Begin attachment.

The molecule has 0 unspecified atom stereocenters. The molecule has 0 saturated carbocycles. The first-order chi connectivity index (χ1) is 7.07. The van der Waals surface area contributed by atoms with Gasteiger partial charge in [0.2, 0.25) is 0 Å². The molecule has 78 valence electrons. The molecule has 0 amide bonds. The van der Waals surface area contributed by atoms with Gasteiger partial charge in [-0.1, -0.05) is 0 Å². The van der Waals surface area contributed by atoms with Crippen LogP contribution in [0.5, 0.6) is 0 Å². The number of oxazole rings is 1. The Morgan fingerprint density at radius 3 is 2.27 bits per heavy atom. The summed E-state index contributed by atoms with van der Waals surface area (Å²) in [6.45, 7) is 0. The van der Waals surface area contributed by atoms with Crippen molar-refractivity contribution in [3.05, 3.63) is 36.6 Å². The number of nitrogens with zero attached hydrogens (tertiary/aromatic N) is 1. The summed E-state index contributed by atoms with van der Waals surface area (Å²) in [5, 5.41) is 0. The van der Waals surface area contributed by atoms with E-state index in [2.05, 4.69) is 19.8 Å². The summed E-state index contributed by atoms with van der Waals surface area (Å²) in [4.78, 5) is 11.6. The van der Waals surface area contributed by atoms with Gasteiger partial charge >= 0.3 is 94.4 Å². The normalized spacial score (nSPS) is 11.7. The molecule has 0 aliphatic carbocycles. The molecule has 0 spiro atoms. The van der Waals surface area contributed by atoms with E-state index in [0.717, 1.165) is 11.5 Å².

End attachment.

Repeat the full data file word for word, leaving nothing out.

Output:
The molecule has 0 unspecified atom stereocenters. The molecule has 0 saturated carbocycles. The first-order chi connectivity index (χ1) is 7.07. The van der Waals surface area contributed by atoms with Gasteiger partial charge in [0.2, 0.25) is 0 Å². The molecule has 78 valence electrons. The molecule has 0 amide bonds. The van der Waals surface area contributed by atoms with Gasteiger partial charge in [-0.1, -0.05) is 0 Å². The van der Waals surface area contributed by atoms with Crippen LogP contribution in [0.5, 0.6) is 0 Å². The number of oxazole rings is 1. The Morgan fingerprint density at radius 3 is 2.27 bits per heavy atom. The summed E-state index contributed by atoms with van der Waals surface area (Å²) in [6.45, 7) is 0. The van der Waals surface area contributed by atoms with Crippen molar-refractivity contribution in [3.05, 3.63) is 36.6 Å². The number of nitrogens with zero attached hydrogens (tertiary/aromatic N) is 1. The summed E-state index contributed by atoms with van der Waals surface area (Å²) in [5, 5.41) is 0. The van der Waals surface area contributed by atoms with E-state index in [2.05, 4.69) is 19.8 Å². The summed E-state index contributed by atoms with van der Waals surface area (Å²) in [4.78, 5) is 11.6. The van der Waals surface area contributed by atoms with Gasteiger partial charge >= 0.3 is 94.4 Å². The normalized spacial score (nSPS) is 11.7. The molecule has 0 aliphatic carbocycles. The molecule has 0 spiro atoms. The van der Waals surface area contributed by atoms with E-state index in [0.717, 1.165) is 11.5 Å².